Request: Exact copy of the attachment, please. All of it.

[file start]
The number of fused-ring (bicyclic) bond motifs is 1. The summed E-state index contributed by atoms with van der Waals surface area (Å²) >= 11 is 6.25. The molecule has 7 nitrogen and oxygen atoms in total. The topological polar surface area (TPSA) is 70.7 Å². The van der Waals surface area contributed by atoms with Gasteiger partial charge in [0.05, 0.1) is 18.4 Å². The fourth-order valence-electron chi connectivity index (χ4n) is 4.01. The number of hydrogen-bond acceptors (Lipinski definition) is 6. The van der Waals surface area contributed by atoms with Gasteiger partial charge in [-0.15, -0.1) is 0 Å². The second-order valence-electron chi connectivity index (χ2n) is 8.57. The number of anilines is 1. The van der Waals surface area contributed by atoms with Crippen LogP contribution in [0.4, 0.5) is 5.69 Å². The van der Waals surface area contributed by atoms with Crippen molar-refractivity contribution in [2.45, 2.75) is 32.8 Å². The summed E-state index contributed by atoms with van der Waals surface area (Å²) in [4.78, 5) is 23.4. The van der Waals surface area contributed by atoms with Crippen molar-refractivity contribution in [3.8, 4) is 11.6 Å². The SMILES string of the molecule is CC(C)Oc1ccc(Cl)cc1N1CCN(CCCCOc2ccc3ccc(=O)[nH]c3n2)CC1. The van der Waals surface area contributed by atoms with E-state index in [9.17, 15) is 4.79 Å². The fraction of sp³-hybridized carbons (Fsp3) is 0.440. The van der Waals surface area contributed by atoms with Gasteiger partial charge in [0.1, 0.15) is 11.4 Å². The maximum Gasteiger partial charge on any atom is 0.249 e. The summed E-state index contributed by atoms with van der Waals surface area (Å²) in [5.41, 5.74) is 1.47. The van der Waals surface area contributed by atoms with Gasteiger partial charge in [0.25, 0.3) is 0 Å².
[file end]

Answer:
The number of fused-ring (bicyclic) bond motifs is 1. The summed E-state index contributed by atoms with van der Waals surface area (Å²) >= 11 is 6.25. The molecule has 7 nitrogen and oxygen atoms in total. The topological polar surface area (TPSA) is 70.7 Å². The van der Waals surface area contributed by atoms with Gasteiger partial charge in [0.05, 0.1) is 18.4 Å². The fourth-order valence-electron chi connectivity index (χ4n) is 4.01. The number of hydrogen-bond acceptors (Lipinski definition) is 6. The van der Waals surface area contributed by atoms with Gasteiger partial charge in [-0.15, -0.1) is 0 Å². The second-order valence-electron chi connectivity index (χ2n) is 8.57. The number of anilines is 1. The van der Waals surface area contributed by atoms with Crippen LogP contribution in [0.4, 0.5) is 5.69 Å². The van der Waals surface area contributed by atoms with Crippen molar-refractivity contribution in [2.45, 2.75) is 32.8 Å². The summed E-state index contributed by atoms with van der Waals surface area (Å²) in [4.78, 5) is 23.4. The van der Waals surface area contributed by atoms with Crippen molar-refractivity contribution in [3.8, 4) is 11.6 Å². The SMILES string of the molecule is CC(C)Oc1ccc(Cl)cc1N1CCN(CCCCOc2ccc3ccc(=O)[nH]c3n2)CC1. The van der Waals surface area contributed by atoms with E-state index in [9.17, 15) is 4.79 Å². The fraction of sp³-hybridized carbons (Fsp3) is 0.440. The van der Waals surface area contributed by atoms with Gasteiger partial charge in [0.1, 0.15) is 11.4 Å². The maximum Gasteiger partial charge on any atom is 0.249 e. The summed E-state index contributed by atoms with van der Waals surface area (Å²) in [5.41, 5.74) is 1.47. The van der Waals surface area contributed by atoms with Gasteiger partial charge in [0.25, 0.3) is 0 Å².